Connecting with Students During a Pandemic

Connecting with Students During A Pandemic

By Ryan McCormick

We are now several months into this pandemic and as schools around the country reopen under new and varied protocols, educators are prioritizing connecting with students and building relationships over all else. However, given new school protocols and practice, building these relationships may seem hard or even impossible.

As I think about connecting with students effectively in a hybrid and/or virtual version of school, I’m reminded of something useful I learned years ago about working with young children called The Five Love Languages. This model, developed by Gary Chapman and Ross Campbell (The Five Love Languages of Children: The Secret to Loving Children Effectively, Chapman and Campbell, 2008) and brought into practical use by Jeanine Fitzgerald in her book The Dance of Interaction – A Guide to Managing Children’s Challenging Behavior (Fitzgerald, 2005) has been a useful tool for working with people of all ages.

The Five Love Languages are essentially different ways in which children show they care and seek connection. Although Fitzgerald’s book focuses on very young children, I’ve found many of these styles relevant to people of all ages. Let’s take a minute to review each style and consider how we may meet the connection needs of our students during this pandemic. Note, some of these will seem easier to adapt than others.

Affirmation
Some people show they care or seek connection through affirmation. This is the student who may ask, “Did I do a good job?” or say “You’re the best teacher ever!” People who connect through affirmations tend to celebrate the efforts of others and in return seek the same appreciation.

In a virtual setting, this may be one of the easier connection styles to accommodate, but it will take an intentional effort, especially for educators whose go to connection style is not affirmation. Look for opportunities to authentically affirm the efforts of students during this challenging transition to a new version of school.

Quality Time
Quality time is about one-to-one time when the teacher spends individual time with a student. This can be challenging with many schools shortening the school week, resulting in time being scarce. However, finding the time is super important and, in my opinion, should be a priority. Integrate some time during one-to-one check-ins with students to simply share stories, tell jokes, play a quick game and show you care beyond academics.

Service
This is the student who frequently asks to help out by organizing books and other classroom supplies, volunteers to help clean up after activities or help other students with work. This style can be challenging in the virtual world but with a little creative thinking can be accomplished. Find ways to include students in the planning process and solicit their ideas and help in planning and preparing for online sessions. The important thing will be to acknowledge their effort and help.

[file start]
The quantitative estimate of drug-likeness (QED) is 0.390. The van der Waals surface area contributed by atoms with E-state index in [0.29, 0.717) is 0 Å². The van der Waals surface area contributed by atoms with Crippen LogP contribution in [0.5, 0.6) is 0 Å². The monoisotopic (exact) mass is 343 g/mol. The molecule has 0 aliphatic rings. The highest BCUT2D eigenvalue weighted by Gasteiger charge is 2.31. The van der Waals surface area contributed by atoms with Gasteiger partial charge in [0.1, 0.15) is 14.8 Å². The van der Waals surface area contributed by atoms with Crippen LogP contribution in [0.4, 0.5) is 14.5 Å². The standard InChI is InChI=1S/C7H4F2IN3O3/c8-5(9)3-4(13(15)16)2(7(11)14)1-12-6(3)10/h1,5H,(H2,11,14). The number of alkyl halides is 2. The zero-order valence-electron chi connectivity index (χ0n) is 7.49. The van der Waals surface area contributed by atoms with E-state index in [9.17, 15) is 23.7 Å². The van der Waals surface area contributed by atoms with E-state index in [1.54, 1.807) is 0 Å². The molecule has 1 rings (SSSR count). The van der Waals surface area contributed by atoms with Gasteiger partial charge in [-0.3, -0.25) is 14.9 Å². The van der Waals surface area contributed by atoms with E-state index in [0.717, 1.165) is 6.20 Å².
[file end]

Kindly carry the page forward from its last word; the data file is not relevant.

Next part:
Gifts
Gift givers are those students who love to give and receive gifts. In fact, it may seem that they like giving more than receiving. This is the student who gives you drawings or brings in little objects like interesting rocks or flowers from recess just for you. Over the years I’ve received many little gifts from students, including drawings, pinecones, sea shells, and little figures. Each one is special and they remind me of the connections to these students; I’ve saved almost all of them.

This can be a challenging one to accomplish in the virtual world; but again, with a little creative thinking, is possible.

Touch
Okay, this one was challenging before the pandemic – the student who offers a hug, wants to sit close or in your lap, or hold your hand. Many educators must, by policy or by personal preference, refrain from contacts such as hugs. There’s also the reality that some people are just not comfortable with close physical contact, which is true for me. But regardless, my heart goes out to students whose primary connection style is touch, especially right now as research suggests that children and adults need a minimum of 12 healing touches a day; and furthermore, during stressful times they may need even more.

Honestly, I’m not sure how to meet these needs but I’m eagerly looking forward to the day when we can high five, hug, and be close again. In the meantime, let students know you care and perhaps share a few high fives from a distance or give virtual hugs.

The most important thing we can do is to become more aware of how our students seek to connect, and The Five Love Languages model has been such a valuable tool in my career working with people young and old. Remember, the way in which a person shows love is often the way they feel loved. Becoming more aware of these styles has been the key to developing the authentic connections crucial to helping my students learn.